WATSONVILLE — Fifteen photographs by Scotts Valley photographer Mark Overgaard are currently showing as part of a group exhibit at the Santa Cruz County Government Center.
The “naturescapes” show, “Africa Wild,” features works from several safaris Overgaard took to Kenya and South Africa between 2012 and 2018. Among other things, the journeys exposed him to a group of Maasai communities, a body of pastoralists and their livestock who have co-existed with wildlife for hundreds of years. Through his photography, Overgaard eventually learned of the South Rift Association of Realtors communities, people involved with preserving and protecting about 2.5 million acres of wildlife habitat.
“Green Season Elephant” was taken by Mark Overgaard in South Africa at Kruger National Park.
After a long, and ongoing software and systems architecture technology career, Overgaard has increasingly immersed himself in photography since he acquired a low end DSLR camera to help document a reunion of his high school class in 2010. He has brought to photography the same intense (some would say “manic”) focus that he applies to his technology specialties and hopes to continue that engagement long into his retirement years.
After an initial emphasis on landscapes, Overgaard, 70, has successively added wildlife and people photography to his interests. Each new area has come with welcome technical and aesthetic challenges. Overgaard aims to create “remarkable imagery of people, wildlife and landscapes and is delighted to share the results,” according to his website.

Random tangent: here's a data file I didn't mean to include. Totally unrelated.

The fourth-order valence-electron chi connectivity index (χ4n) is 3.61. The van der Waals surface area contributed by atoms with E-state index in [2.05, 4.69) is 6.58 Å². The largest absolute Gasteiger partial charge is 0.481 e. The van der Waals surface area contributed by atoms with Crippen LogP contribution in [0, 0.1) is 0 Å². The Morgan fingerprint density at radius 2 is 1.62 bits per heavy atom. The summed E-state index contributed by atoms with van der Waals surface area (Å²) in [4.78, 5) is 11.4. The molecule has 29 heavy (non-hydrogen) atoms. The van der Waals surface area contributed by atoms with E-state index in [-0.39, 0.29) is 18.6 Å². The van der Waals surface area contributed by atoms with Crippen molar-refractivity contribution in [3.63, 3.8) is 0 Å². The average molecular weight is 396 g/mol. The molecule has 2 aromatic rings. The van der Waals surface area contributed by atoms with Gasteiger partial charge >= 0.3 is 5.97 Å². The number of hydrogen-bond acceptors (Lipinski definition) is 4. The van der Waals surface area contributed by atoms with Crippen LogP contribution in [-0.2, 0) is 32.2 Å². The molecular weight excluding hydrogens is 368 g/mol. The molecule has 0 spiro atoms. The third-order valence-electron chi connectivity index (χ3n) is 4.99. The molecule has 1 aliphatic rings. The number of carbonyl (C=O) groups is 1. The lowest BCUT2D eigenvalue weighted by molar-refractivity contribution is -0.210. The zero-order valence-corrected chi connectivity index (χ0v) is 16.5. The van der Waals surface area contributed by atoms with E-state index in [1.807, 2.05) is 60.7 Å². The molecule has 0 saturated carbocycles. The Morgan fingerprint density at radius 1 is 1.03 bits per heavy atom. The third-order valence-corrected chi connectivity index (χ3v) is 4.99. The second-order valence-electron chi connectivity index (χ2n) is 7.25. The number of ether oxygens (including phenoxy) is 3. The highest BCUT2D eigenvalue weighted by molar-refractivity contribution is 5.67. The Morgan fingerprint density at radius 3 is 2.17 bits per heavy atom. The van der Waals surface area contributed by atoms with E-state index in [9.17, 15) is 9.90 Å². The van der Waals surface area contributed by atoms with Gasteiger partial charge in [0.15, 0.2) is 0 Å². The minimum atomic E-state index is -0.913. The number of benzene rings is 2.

He was born in Thailand to missionary parents and was well-traveled in his youth, with 13 distinct schools by eighth grade and a high school that moved across three sites in separate Southeast Asian countries during his time there. Today, his travel is partially fueled by over two million frequent flyer miles that he accumulated during his technology career.
“Maasai Joy” is a photograph by Mark Overgaard currently on exhibit at the Santa Cruz County Building, 701 Ocean St.
Overgaard said he uses a Canon digital 5D Mark IV camera.
The show is Overgaard’s eighth exhibit in Santa Cruz County.
Regarding the “Africa Wild” exhibit, Overgaard said, “It feels great. This is my third time showing in the County Building. I like how the exhibit hung together. I think it has nice coherence.”
The group show also includes sculptor Jeff Arnett, photographer Leon Canerot, and painters Janas Durkee and Aaron Johnson.
All the artists will be on hand today to meet the public between 5-8 p.m. as part of the monthly First Friday Art Tour. The County Building is at 701 Ocean St.